Tricky

Maxinquaye (Island ‘95) Rating: A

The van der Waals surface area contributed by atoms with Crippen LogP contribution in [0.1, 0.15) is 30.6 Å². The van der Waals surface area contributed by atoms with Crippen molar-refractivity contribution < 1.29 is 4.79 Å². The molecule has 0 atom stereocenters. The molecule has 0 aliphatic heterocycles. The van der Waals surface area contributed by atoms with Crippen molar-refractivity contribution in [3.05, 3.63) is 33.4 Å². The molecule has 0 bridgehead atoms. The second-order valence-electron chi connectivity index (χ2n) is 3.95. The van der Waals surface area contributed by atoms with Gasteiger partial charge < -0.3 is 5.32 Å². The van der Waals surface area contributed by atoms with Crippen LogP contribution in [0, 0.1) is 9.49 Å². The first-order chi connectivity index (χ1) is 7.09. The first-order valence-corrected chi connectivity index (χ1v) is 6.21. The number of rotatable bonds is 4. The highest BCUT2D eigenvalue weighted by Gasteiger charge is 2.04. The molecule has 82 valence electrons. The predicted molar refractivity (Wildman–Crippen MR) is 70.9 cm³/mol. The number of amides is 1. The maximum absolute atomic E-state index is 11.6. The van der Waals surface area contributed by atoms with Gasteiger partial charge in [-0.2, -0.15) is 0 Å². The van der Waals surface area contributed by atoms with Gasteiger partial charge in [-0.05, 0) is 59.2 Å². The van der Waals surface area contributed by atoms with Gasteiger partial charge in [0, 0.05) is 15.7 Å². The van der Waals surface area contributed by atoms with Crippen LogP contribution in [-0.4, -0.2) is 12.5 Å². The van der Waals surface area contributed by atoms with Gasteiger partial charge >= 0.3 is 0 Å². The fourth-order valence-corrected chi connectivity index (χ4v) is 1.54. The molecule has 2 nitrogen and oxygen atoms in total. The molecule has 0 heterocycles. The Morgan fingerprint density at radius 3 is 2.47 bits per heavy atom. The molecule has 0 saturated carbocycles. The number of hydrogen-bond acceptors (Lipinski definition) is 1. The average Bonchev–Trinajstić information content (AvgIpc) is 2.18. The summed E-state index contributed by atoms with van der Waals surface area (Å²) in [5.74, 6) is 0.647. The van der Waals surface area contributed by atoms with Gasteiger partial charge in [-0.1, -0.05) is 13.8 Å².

After appearing on Massive Attack’s groundbreaking first two albums, Tricky eventually found himself out of the Bristol-based loop during some down and out times. Fortunately, Tricky regrouped by recruiting teenage songstress Martina Topley-Bird and striking out on his own with this classic debut album. Martina’s icily seductive singing, which never rises above a whisper, is an essential component to a haunted, hypnotic album that’s heavy on hallucintory changes of moods. Songs such as “Overcome,” “Hell Is Around the Corner,” “Pumpkin” (featuring Alison Goldfrapp on vocals), and “Suffocated Love” dreamily revel in their shadowy atmospherics, but the straight up hip-hop of “Brand New You’re Retro” and a metallic cover of Public Enemy’s “Black Steel In The Hour Of Chaos” (simply titled “Black Steel” here) show off an edgier side, as the album expertly mixes together ethereal and abrasive sounds. Other highlights include the clangy “Ponderosa,” whose lyrics (“I drown myself in sorrow, until I wake up tomorrow”) perfectly encapsulated the feelings of frustrated ennui and isolation that Tricky experienced, the groovy, head bobbin’ hit single “Aftermath,” and “Abbaon Fat Track,” which matches sultry music to lyrics (“fuck you in the ass, just for a laugh”) that are anything but sexy. Tricky’s druggy British raps mingle with Martina’s soul diva stylings though a purposely muddy, multi-layered mix, and his seamy, sexually agressive lyrics and some often-sinister sonic touches break though the gorgeous backdrops, making the pervading impression one of menace mingled with beauty. It’s quite a tour-de-force, as Maxinquaye provides the listener with an intoxicating wash of bleak but beguiling sounds that are perfect for late night, pot-enhanced musings. The dark, despairing emotions on display here have been likened to a ‘90s update of Sly & the Family Stone’s disturbing 1971 classic There’s A Riot Goin’ On, but the album's sinister but sensuous melange of styles also got Tricky compared to fellow Bristol bands such as Portishead and, of course, Massive Attack (whose “Karmacoma” he rewrites as “Overcome”). As such, Tricky was placed under the “trip-hop” umbrella, a term he despises and one that seems fairly limiting a moniker for someone who on the same album samples artists as diverse as Shakespeare's Sister, Smashing Pumpkins, the Chantels, and Isaac Hayes, among others. Of course, it didn’t help that Tricky used the same Isaac Hayes sample for “Hell Is Around The Corner” that Portishead had used for “Glory Box,” but the fact that both songs are amazing makes it a moot point to me, and Maxinquaye ultimately stands alone as a singular ‘90s statement. My only minor criticism of the album is that, like much producer-based music, most of these songs are somewhat repetitive and overly long, as is the album itself. Supposedly Tricky has never matched the quality of Maxinquaye on subsequent follow-ups, the best of which by most accounts is his second album, Pre-Millennium Tension. Not that I’d know, mind you; after all, it’s been eight years and I’m still trying to unravel all the dark secrets of this innovative album, whose dense sound collages and creative merging of r&b (“You Don’t” is basically a straight up r&b song) and rap seemingly contains a bottomless well of mysteries. So dig in, why don’t you? Maxinquaye is well-worth the long ride, troubling and baffling (and beautiful) though it may be.

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